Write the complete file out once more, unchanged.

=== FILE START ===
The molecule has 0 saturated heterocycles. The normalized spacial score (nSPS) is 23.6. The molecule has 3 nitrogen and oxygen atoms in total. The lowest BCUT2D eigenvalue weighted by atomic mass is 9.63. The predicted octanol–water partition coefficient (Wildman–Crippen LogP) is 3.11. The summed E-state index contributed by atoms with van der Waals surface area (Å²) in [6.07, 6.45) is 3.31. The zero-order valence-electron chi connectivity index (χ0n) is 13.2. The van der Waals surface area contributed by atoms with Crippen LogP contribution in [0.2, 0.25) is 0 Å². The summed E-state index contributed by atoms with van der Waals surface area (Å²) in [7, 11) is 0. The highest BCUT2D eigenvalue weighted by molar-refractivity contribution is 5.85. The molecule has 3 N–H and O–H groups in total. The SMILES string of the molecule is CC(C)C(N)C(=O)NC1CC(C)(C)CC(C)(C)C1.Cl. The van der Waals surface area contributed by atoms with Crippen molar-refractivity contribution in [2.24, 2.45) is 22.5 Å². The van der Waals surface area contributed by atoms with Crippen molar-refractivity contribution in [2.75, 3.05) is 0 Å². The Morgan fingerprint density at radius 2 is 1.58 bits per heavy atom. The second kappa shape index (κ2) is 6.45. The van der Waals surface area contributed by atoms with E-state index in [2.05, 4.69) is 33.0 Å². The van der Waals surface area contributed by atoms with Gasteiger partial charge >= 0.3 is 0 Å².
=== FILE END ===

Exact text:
The molecule has 0 saturated heterocycles. The normalized spacial score (nSPS) is 23.6. The molecule has 3 nitrogen and oxygen atoms in total. The lowest BCUT2D eigenvalue weighted by atomic mass is 9.63. The predicted octanol–water partition coefficient (Wildman–Crippen LogP) is 3.11. The summed E-state index contributed by atoms with van der Waals surface area (Å²) in [6.07, 6.45) is 3.31. The zero-order valence-electron chi connectivity index (χ0n) is 13.2. The van der Waals surface area contributed by atoms with Crippen LogP contribution in [0.2, 0.25) is 0 Å². The summed E-state index contributed by atoms with van der Waals surface area (Å²) in [7, 11) is 0. The highest BCUT2D eigenvalue weighted by molar-refractivity contribution is 5.85. The molecule has 3 N–H and O–H groups in total. The SMILES string of the molecule is CC(C)C(N)C(=O)NC1CC(C)(C)CC(C)(C)C1.Cl. The van der Waals surface area contributed by atoms with Crippen molar-refractivity contribution in [2.24, 2.45) is 22.5 Å². The van der Waals surface area contributed by atoms with Crippen molar-refractivity contribution in [2.75, 3.05) is 0 Å². The Morgan fingerprint density at radius 2 is 1.58 bits per heavy atom. The second kappa shape index (κ2) is 6.45. The van der Waals surface area contributed by atoms with E-state index in [2.05, 4.69) is 33.0 Å². The van der Waals surface area contributed by atoms with Gasteiger partial charge >= 0.3 is 0 Å².